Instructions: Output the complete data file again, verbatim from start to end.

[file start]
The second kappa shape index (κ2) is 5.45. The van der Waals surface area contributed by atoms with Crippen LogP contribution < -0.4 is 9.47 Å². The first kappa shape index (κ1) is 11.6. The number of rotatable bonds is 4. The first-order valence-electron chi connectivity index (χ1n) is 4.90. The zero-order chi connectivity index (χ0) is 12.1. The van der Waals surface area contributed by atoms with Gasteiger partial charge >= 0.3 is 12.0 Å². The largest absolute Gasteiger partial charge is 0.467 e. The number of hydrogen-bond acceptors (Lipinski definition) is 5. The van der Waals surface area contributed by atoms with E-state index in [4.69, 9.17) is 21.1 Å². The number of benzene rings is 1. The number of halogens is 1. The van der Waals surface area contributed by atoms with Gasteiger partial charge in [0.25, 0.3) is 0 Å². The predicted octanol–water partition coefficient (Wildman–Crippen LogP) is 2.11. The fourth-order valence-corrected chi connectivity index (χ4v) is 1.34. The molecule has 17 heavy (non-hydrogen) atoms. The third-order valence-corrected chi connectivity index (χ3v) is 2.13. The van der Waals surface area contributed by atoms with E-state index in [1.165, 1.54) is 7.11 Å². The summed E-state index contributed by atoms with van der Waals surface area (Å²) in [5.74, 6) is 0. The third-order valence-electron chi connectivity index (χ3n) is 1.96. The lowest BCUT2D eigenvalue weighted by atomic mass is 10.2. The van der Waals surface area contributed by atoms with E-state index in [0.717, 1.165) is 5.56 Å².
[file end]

The second kappa shape index (κ2) is 5.45. The van der Waals surface area contributed by atoms with Crippen LogP contribution < -0.4 is 9.47 Å². The first kappa shape index (κ1) is 11.6. The number of rotatable bonds is 4. The first-order valence-electron chi connectivity index (χ1n) is 4.90. The zero-order chi connectivity index (χ0) is 12.1. The van der Waals surface area contributed by atoms with Gasteiger partial charge >= 0.3 is 12.0 Å². The largest absolute Gasteiger partial charge is 0.467 e. The number of hydrogen-bond acceptors (Lipinski definition) is 5. The van der Waals surface area contributed by atoms with E-state index in [4.69, 9.17) is 21.1 Å². The number of benzene rings is 1. The number of halogens is 1. The van der Waals surface area contributed by atoms with Gasteiger partial charge in [0.25, 0.3) is 0 Å². The predicted octanol–water partition coefficient (Wildman–Crippen LogP) is 2.11. The fourth-order valence-corrected chi connectivity index (χ4v) is 1.34. The molecule has 17 heavy (non-hydrogen) atoms. The third-order valence-corrected chi connectivity index (χ3v) is 2.13. The van der Waals surface area contributed by atoms with E-state index in [1.165, 1.54) is 7.11 Å². The summed E-state index contributed by atoms with van der Waals surface area (Å²) in [5.74, 6) is 0. The third-order valence-electron chi connectivity index (χ3n) is 1.96. The lowest BCUT2D eigenvalue weighted by atomic mass is 10.2. The van der Waals surface area contributed by atoms with E-state index in [0.717, 1.165) is 5.56 Å².